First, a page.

Healing From Childhood Abuse – My Lesson #1

When I walk for exercise or to reach a destination, when I stand to speak to someone or to wait in line, when I sit in public to wait or rest, I am used to doing these things with a spirit of not wanting to take up too much space.  I inwardly shrink, which sometimes reflects in my posture and, I fear, a stance of submission that others may pick up on.  Unfortunately, I have experienced this stance to be exploited often, as have many others who were abused as children.

We tend to not want to be like our abuser/s, who were “larger than life” in the stances they had to us and others in their lives, whether by attitude or physically.  My maternal abuser was a shouter and loud speaker, puffed up when angry or proud, walked with an air that everyone just needs to get out of the way.  I learned to take up as little space as possible, also physically and by attitude, in order to stay under her radar, as well as that I saw her example as a way NOT to be in life.

On my most recent walk/jog around the neighbourhood I realized I often feel self-conscious and more aware of how I may come across to someone who would see me.  It occurred to me that I was attempting to hide even though I was walking in broad daylight, and that I always move in the world this way.  I prayed and asked God for an understanding of how others who are more healthy see themselves in relation to the environment around them.

Whether in answer to that prayer or just in a general work of healing God has been doing for me lately, this thought occurred to me: I reacted to my abuse by trying to be smaller than I am and to not take up even the space allotted to me.  When I am more healed, I thought, I will walk, stand, and be in the space my body and self need to take up, and without apologizing for it.

Those who are not meek take more than what is needed or allotted to them, thus taking from those who also have need of those things.  To be meek in Christ is not to be cringing and apologetic for being here, for needing things, for speaking, etc.  To be meek is to take up with gratitude what God has given us, not more than, and not less than.  “Give us this day our daily bread…”  May all our brothers and sisters receive today what they need, even space and a sense of belonging in the world, without rejecting what has already been given us.484169951

We are not of this world, but we are in it nonetheless.  May I learn to know my legitimate use of the space my body takes and the influence my soul has on the world.

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12 thoughts on “Healing From Childhood Abuse – My Lesson #1

  1. I hope you don’t get tired of me saying “wow I relate” — but –WOW, I relate again! It’s amazing to me how well you capture the things I feel, in just a few short paragraphs.

    I love the idea of healing to the point where you will take up your rightful space in life, without feeling like it’s wrong somehow or too much. I think I have mostly healed to that point. But sometimes not.

    Liked by 4 people

  2. I love the relating – I’m at the point where I can read your posts and totally know where you’re coming from in all of them.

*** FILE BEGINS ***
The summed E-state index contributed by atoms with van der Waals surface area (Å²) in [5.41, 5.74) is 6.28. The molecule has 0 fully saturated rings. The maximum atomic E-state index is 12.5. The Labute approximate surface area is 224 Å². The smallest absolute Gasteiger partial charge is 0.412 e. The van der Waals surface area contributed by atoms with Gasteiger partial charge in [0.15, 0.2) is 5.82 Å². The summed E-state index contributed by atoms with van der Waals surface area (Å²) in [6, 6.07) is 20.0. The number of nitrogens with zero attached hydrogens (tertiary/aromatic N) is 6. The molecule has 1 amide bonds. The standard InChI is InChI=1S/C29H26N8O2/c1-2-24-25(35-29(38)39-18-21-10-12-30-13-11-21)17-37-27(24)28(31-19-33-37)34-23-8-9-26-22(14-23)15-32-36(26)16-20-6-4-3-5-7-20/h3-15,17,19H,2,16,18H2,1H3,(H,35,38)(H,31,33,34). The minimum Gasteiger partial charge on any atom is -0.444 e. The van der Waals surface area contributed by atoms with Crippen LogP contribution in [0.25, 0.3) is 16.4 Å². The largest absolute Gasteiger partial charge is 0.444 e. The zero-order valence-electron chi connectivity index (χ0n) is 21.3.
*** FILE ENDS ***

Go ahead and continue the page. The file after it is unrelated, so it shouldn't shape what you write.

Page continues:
I was just thinking now, when reading what you wrote here, how funny it is to walk on eggshells within one’s own rightful space. It’s encouraging to hear that you’re mostly confident with the space you inhabit and I hope this lesson is a quick one for me to incorporate.

    I’m sorry to hear that you’re in sadness from the passing of your friend. He sounds like he was a good egg, alright. {hug}

    Liked by 2 people

  3. This is beautiful and a revelation about our sacred value and how we denigrate it because the if we didn’t disappear we’d be an object of abuse. I noticed myself stepping off the sidewalk to get out of the way of people that walk in groups, or a male or other person that demands a large share of the sidewalk to the point I have to move. I noticed this one day and thought why am I the one getting off the sidewalk and stepping into the street apologizing while I do it because of group of friends walk to walk side by side? I noticed this one day and thought, people can reveal their narcissism even in the way they walk. I want to put on sun glasses and a hat and disappear behind them when I’m in public just for that reason that getting noticed in my family was going to result in pain. Best to be invisible as possible. But what a lie that is to our value! I think you are right, our posture can change as we heal, not as people that demand the whole sidewalk but as people that are not ashamed to take the space that is theirs

    Liked by 3 people

  4. I have moved off the sidewalk when I shouldn’t have, too! I hated it when I did that – and I’m hoping to keep that in the past tense now. I think people are generally becoming more vicious and uncivilized, though, further enlarging our feelings of wanting to protect ourselves.

    Your last sentence summed up my whole post perfectly!

    Liked by 3 people

  5. Prairie Girl, what began my healing was realising that normal people hold themselves as Worthful – as healthy people should. I realised that I, too, am Worthful and then the anger was the spark that released me from that self imposed prison. Even just holding yourself tall, with your head up, will help – even if you are not feeling all that confident.
    Sending you Love and Friendship. Keep safe my friend. You, are so Worthful and I greatly appreciate your posts.

    Liked by 1 person

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